The District 2 Class AA basketball tournaments continue toward the boys' finals Friday and the girls' finals on Saturday.
TOM ROBINSON writes a weekly local sports column for the Susquehanna County Transcript. He can be reached online at RobbyTR@aol.com.
The Racing Reporter
“Rocket Man” Ryan Rules At Daytona, Daytona Beach, FL – Ryan “Rocket Man” Newman, with the help of his teammate, Kurt Busch made it a 1-2 finish for Penske Racing in Sunday’s Daytona 500.
Newman cuts donuts on the track after winning the Daytona 500.
Photo courtesy of NASCAR.
“Without Kurt there was no way I could have won it,” said Newman. “It was just a great effort. We had an awesome team, and the Penske Dodge was awesome.
“My dad was spotting for me. My grandmother is here, and there are so many people that contributed to this win.”
Newman had moved near the front of the field of cars late in the race. During lap 186 of the 200-lap race he gained the lead, but lost it two laps later to Jeff Burton.
There were three cautions during the last 15 laps. Chevrolet driver, Burton, lost the lead to Tony Stewart in a Toyota on lap 198. When the field took the white flag, it was Stewart, Newman, Kyle Busch, and Kurt Busch.
As the field exited Turn-2, Newman went high and Kurt Busch followed, and stayed right on the rear bumper of Newman’s No. 12 Alltel Dodge.
As the cars came out of Turn-4 and were heading toward the finish line, Busch swerved to go right, in order to make his own charge for the lead, but dropped back and pushed Newman across the stripe, ahead of Stewart and his teammate, Kyle Busch.
“Tony blocked me hard, and thought he had me, but thankfully, Kurt came with me and we stuck together,” continued Newman.
Newman had gone 82 races since his last win.
Kurt Busch finished second, followed by Tony Stewart, Kyle Busch, and Reed Sorenson.
“We had a great car, but it was a big disappointment,” said Stewart. “I don’t think too many people would like it if they took the white flag and then finished third.”
Kyle Busch led the most laps (86) and appeared to have the strongest car, but he and Stewart’s end-of-the-race strategy couldn’t hold up against the Dodges of Newman and Kurt Busch.
There were six Dodges in the top-10; two Toyotas; one Ford, and one Chevrolet.
Jeff Gordon had suspension problems on his No. 24 DuPont Chevrolet. After a lengthy stay in the garage for repairs, he finished 39th. “It wasn’t safe for us to be out there. We had a good car, but we just couldn’t stay on the track,” he said.
His teammate, Jimmie Johnson got bumped from behind by Sam Hornish on lap 175, causing him and Martin Truex, Jr. to spin out.
Dale Earnhardt, Jr. led three different times, but he did not take on any fresh tires during the last 35 laps, and could not keep up with the leaders at the end.
David Ragan slipped up the track midway during the race and slammed his teammate, Matt Kenseth into the outside wall. Ragan was out of the race, but Kenseth managed to finish six laps down.
Top ten finishing order: 1. Ryan Newman, 2. Kurt Busch, 3. Tony Stewart, 4. Kyle Busch, 5. Reed Sorenson, 6. Elliott Sadler, 7. Kasey Kahne, 8. Robby Gordon, 9. Dale Earnhardt, Jr., 10. Greg Biffle.
Top-10 leaders after 1 of 36: 1. Newman-190, 2. Kurt Busch-175, 3. Stewart-170, 4. Kyle Busch-170, 5. Sorenson-160, 6. Kahne-150, 7. Earnhardt-143, 8. Robby Gordon-142, Biffle-139, 9. Labonte-130, 10. Burton-129.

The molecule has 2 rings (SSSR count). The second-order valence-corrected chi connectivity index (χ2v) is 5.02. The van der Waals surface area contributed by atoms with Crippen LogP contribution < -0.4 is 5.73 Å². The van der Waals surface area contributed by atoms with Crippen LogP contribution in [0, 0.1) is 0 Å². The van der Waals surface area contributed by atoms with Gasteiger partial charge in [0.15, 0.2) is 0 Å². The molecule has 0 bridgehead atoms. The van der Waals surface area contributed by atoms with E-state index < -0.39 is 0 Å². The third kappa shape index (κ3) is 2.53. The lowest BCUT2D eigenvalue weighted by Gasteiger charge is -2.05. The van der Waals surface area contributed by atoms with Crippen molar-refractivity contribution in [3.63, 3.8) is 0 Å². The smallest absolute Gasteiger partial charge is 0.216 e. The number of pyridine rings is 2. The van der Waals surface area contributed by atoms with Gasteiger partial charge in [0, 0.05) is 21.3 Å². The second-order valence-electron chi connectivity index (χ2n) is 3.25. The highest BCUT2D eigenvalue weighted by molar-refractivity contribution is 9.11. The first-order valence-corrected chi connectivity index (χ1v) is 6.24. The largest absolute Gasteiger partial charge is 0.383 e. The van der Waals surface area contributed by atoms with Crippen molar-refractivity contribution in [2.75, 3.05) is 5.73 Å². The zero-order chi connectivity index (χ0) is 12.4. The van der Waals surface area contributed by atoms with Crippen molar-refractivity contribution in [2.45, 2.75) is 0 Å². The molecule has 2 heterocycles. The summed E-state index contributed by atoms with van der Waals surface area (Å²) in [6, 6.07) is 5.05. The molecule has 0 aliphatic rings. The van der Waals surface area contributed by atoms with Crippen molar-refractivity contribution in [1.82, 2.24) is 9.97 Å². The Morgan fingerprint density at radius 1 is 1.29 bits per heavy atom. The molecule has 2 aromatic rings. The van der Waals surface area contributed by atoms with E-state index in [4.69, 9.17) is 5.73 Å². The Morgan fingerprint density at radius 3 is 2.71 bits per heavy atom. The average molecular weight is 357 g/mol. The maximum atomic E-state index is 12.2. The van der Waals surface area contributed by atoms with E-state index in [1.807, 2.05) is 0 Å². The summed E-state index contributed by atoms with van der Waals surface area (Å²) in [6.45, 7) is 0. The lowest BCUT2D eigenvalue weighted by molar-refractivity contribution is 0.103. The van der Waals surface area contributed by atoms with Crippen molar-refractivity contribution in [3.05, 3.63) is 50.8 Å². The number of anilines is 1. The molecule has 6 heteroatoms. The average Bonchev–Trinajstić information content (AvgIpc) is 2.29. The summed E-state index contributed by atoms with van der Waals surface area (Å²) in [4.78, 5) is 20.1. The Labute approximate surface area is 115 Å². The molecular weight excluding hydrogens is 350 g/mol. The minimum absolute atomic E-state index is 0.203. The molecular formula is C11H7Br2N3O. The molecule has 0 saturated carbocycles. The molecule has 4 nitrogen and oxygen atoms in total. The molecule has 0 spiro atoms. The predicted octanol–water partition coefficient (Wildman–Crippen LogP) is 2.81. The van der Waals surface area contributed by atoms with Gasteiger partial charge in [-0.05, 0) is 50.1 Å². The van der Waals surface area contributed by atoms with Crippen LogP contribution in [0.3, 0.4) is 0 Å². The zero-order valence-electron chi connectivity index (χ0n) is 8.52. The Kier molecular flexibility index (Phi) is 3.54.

Weekend Highs and Lows – One of the high points of the past week’s racing was turned in by John Andretti.
Andretti’s 40th–place finish Daytona finish won’t be remembered by a lot of racing fans. But the driver of the small, independent Front Row Motorsports team beat the odds by racing his way into the 50th Daytona 500.
The team’s one and only car had not even been wind-tunnel tested.
“I wish I would have put money in Vegas on me making this race,” Andretti said. “We were definitely not somebody expected.
“I don't know what to say. I didn't expect to be here. I think the team has done a great job. I'm really proud of this race team.”
Don’t forget to pat yourself on the back, John. You deserve it.
Andretti’s single Cup win came in the 1997 Pepsi 400 at Daytona while driving for Cale Yarborough. He finished 23rd in series points that season, but the team folded after losing their sponsor.
Since 1993, when he ran only four races for Billy Hagan, Andretti has raced for nine different, sub par teams.
There isn’t a nicer guy in racing, and while he didn’t come close to winning this past Sunday, he turned in an incredible performance, based on what he had to race with.
One of the lowest points of this year’s 500 was the absence of a car owned by the Wood Brothers.
Former Cup champion Bill Elliott tried, but was unable to qualify the No. 21 Wood Bros. Ford for the race.
“I don't think there are words that can describe it, but that's life,” Elliott said. “There will be days like this... I'm just bummed out.”
For 45 consecutive years, the Wood Brothers race team had placed at least one car in the Daytona 500 starting field.
One of the team’s biggest wins came in 1963 when Tiny Lund won the Daytona 500 in storybook fashion.
“I'm really proud of my guys, the whole group,” said co-owner Eddie Wood. “Our race team is better than it was last year, by far. We don't have the results – but our practice times and everything we did this week were better than what we've had in the past.
“It's hard being a single-car team like we are. We didn't make the Daytona 500, but we were here to attempt making the Daytona 500 – and there are a lot of people who can't say that.”
Elliott was placed in the position of having to race his way in, because the team failed to finish in the top-35 in owner's points last season.
Wood Brothers Racing is not done, Eddie insisted. But he did admit that missing this year’s Daytona 500 is a big blow, one that hurts deeply.
Jon Wood, the third generation Wood Bros. driver will try to carry on the family name.
His first race in the No. 21 U.S. Air Force Sprint Cup Ford will be at Las Vegas Motor Speedway on March 2. But, just like at Daytona, he will have to race his way in.
Next week’s feature will focus on the open-wheel drivers that have invaded NASCAR.
All three of NASCAR’s major series’ will be at the 2.0-mile California Speedway in Fontana, CA.
Saturday, February 23: 3 p.m., Fox TV. Craftsman Trucks Series: 7 p.m., ESPN2: Nationwide Series.
Sunday, February 24, Sprint Cup Auto Club 500, 250 laps/500 miles, 3:30 p.m. TV: Fox.
Racing Trivia Question: Mark Martin’s Cup career is winding down. What state is he from?
Last Week’s Question: Has the Daytona 500 always been the first race of the year? No, it wasn’t until 1982 that Daytona became the first race on the schedule. Some of the other tracks that hosted the opening race since 1958 were: Fayetteville and Charlotte, NC, Birmingham, AL, Augusta and Macon, GA, and Riverside, CA.
You may contact the Racing Reporter at: firstname.lastname@example.org.